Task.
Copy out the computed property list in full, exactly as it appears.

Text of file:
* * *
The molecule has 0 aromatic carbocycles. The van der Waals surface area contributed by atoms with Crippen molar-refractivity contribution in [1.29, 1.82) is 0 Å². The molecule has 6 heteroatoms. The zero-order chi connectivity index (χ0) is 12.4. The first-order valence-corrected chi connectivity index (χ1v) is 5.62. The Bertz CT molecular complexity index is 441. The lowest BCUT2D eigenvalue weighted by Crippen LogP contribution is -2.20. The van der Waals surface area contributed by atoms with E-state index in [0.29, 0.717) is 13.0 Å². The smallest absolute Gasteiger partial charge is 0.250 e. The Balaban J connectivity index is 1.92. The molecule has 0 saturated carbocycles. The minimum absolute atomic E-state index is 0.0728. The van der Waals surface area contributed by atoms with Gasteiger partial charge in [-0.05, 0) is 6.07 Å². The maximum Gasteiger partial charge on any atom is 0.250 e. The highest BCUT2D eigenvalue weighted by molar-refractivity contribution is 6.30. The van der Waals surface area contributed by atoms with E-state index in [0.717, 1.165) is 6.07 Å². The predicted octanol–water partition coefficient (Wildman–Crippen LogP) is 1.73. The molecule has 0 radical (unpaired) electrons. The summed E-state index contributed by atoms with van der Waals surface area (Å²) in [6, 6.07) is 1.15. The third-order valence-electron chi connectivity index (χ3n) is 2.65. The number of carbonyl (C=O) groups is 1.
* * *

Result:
The molecule has 0 aromatic carbocycles. The van der Waals surface area contributed by atoms with Crippen molar-refractivity contribution in [1.29, 1.82) is 0 Å². The molecule has 6 heteroatoms. The zero-order chi connectivity index (χ0) is 12.4. The first-order valence-corrected chi connectivity index (χ1v) is 5.62. The Bertz CT molecular complexity index is 441. The lowest BCUT2D eigenvalue weighted by Crippen LogP contribution is -2.20. The van der Waals surface area contributed by atoms with E-state index in [0.29, 0.717) is 13.0 Å². The smallest absolute Gasteiger partial charge is 0.250 e. The Balaban J connectivity index is 1.92. The molecule has 0 saturated carbocycles. The minimum absolute atomic E-state index is 0.0728. The van der Waals surface area contributed by atoms with Gasteiger partial charge in [-0.05, 0) is 6.07 Å². The maximum Gasteiger partial charge on any atom is 0.250 e. The highest BCUT2D eigenvalue weighted by molar-refractivity contribution is 6.30. The van der Waals surface area contributed by atoms with E-state index in [0.717, 1.165) is 6.07 Å². The predicted octanol–water partition coefficient (Wildman–Crippen LogP) is 1.73. The molecule has 0 radical (unpaired) electrons. The summed E-state index contributed by atoms with van der Waals surface area (Å²) in [6, 6.07) is 1.15. The third-order valence-electron chi connectivity index (χ3n) is 2.65. The number of carbonyl (C=O) groups is 1.